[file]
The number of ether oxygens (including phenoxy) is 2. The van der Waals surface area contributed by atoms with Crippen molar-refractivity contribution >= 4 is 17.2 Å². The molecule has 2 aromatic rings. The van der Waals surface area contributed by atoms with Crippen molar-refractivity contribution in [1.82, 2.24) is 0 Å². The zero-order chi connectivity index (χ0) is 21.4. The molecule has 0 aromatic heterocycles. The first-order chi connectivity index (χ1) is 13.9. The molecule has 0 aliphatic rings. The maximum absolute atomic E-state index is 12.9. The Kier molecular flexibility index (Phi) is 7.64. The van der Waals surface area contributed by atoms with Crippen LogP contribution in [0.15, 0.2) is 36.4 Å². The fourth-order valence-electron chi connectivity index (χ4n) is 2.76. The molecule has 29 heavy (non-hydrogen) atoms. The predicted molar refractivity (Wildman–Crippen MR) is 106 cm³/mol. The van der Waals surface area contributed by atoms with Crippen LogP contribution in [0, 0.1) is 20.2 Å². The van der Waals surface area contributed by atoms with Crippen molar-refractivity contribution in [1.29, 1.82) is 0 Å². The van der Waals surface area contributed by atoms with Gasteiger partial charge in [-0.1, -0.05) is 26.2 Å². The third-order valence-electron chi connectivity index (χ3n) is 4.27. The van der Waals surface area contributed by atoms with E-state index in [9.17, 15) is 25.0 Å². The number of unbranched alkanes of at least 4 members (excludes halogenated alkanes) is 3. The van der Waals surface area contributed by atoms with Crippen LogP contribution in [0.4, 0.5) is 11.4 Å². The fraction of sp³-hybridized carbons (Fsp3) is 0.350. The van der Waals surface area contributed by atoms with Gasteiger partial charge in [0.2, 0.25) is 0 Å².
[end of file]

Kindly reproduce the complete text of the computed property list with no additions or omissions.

The number of ether oxygens (including phenoxy) is 2. The van der Waals surface area contributed by atoms with Crippen molar-refractivity contribution >= 4 is 17.2 Å². The molecule has 2 aromatic rings. The van der Waals surface area contributed by atoms with Crippen molar-refractivity contribution in [1.82, 2.24) is 0 Å². The zero-order chi connectivity index (χ0) is 21.4. The molecule has 0 aromatic heterocycles. The first-order chi connectivity index (χ1) is 13.9. The molecule has 0 aliphatic rings. The maximum absolute atomic E-state index is 12.9. The Kier molecular flexibility index (Phi) is 7.64. The van der Waals surface area contributed by atoms with Crippen LogP contribution in [0.15, 0.2) is 36.4 Å². The fourth-order valence-electron chi connectivity index (χ4n) is 2.76. The molecule has 29 heavy (non-hydrogen) atoms. The predicted molar refractivity (Wildman–Crippen MR) is 106 cm³/mol. The van der Waals surface area contributed by atoms with Crippen LogP contribution in [0, 0.1) is 20.2 Å². The van der Waals surface area contributed by atoms with Crippen molar-refractivity contribution in [1.29, 1.82) is 0 Å². The van der Waals surface area contributed by atoms with Gasteiger partial charge in [-0.1, -0.05) is 26.2 Å². The third-order valence-electron chi connectivity index (χ3n) is 4.27. The van der Waals surface area contributed by atoms with E-state index in [9.17, 15) is 25.0 Å². The number of unbranched alkanes of at least 4 members (excludes halogenated alkanes) is 3. The van der Waals surface area contributed by atoms with Crippen LogP contribution in [0.4, 0.5) is 11.4 Å². The fraction of sp³-hybridized carbons (Fsp3) is 0.350. The van der Waals surface area contributed by atoms with Gasteiger partial charge in [0.2, 0.25) is 0 Å².